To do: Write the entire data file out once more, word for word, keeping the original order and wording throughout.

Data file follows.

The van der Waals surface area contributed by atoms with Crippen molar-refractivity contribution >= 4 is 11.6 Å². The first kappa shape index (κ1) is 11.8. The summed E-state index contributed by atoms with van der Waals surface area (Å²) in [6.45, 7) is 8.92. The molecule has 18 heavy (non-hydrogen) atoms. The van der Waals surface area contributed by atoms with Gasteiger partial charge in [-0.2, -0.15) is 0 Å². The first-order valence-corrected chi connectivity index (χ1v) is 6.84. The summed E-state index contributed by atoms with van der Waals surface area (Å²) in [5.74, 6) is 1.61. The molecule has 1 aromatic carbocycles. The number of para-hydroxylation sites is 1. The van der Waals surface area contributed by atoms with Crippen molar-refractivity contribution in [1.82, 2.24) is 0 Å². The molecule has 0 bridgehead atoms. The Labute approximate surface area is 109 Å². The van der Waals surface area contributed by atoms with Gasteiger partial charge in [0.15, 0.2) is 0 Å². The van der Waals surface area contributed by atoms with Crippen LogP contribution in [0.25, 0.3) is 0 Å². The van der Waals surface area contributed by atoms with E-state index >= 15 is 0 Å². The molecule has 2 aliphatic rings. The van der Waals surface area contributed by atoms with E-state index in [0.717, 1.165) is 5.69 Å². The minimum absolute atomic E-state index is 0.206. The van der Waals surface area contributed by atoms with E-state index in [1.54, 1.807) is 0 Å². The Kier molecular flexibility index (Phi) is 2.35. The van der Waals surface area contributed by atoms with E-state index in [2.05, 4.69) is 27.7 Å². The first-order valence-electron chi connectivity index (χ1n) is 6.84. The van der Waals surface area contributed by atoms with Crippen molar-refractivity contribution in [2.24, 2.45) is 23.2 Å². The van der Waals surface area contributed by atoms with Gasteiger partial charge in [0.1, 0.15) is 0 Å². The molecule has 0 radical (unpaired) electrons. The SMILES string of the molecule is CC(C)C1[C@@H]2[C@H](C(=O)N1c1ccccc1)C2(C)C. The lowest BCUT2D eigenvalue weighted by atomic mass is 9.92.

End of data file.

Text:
The van der Waals surface area contributed by atoms with Crippen molar-refractivity contribution >= 4 is 11.6 Å². The first kappa shape index (κ1) is 11.8. The summed E-state index contributed by atoms with van der Waals surface area (Å²) in [6.45, 7) is 8.92. The molecule has 18 heavy (non-hydrogen) atoms. The van der Waals surface area contributed by atoms with Gasteiger partial charge in [-0.2, -0.15) is 0 Å². The first-order valence-corrected chi connectivity index (χ1v) is 6.84. The summed E-state index contributed by atoms with van der Waals surface area (Å²) in [5.74, 6) is 1.61. The molecule has 1 aromatic carbocycles. The number of para-hydroxylation sites is 1. The van der Waals surface area contributed by atoms with Crippen molar-refractivity contribution in [1.82, 2.24) is 0 Å². The molecule has 0 bridgehead atoms. The Labute approximate surface area is 109 Å². The van der Waals surface area contributed by atoms with Gasteiger partial charge in [0.15, 0.2) is 0 Å². The van der Waals surface area contributed by atoms with Crippen LogP contribution in [0.25, 0.3) is 0 Å². The van der Waals surface area contributed by atoms with E-state index >= 15 is 0 Å². The molecule has 2 aliphatic rings. The van der Waals surface area contributed by atoms with E-state index in [0.717, 1.165) is 5.69 Å². The minimum absolute atomic E-state index is 0.206. The van der Waals surface area contributed by atoms with E-state index in [1.54, 1.807) is 0 Å². The Kier molecular flexibility index (Phi) is 2.35. The van der Waals surface area contributed by atoms with E-state index in [2.05, 4.69) is 27.7 Å². The first-order valence-electron chi connectivity index (χ1n) is 6.84. The van der Waals surface area contributed by atoms with Crippen molar-refractivity contribution in [2.24, 2.45) is 23.2 Å². The van der Waals surface area contributed by atoms with Gasteiger partial charge in [0.1, 0.15) is 0 Å². The molecule has 0 radical (unpaired) electrons. The SMILES string of the molecule is CC(C)C1[C@@H]2[C@H](C(=O)N1c1ccccc1)C2(C)C. The lowest BCUT2D eigenvalue weighted by atomic mass is 9.92.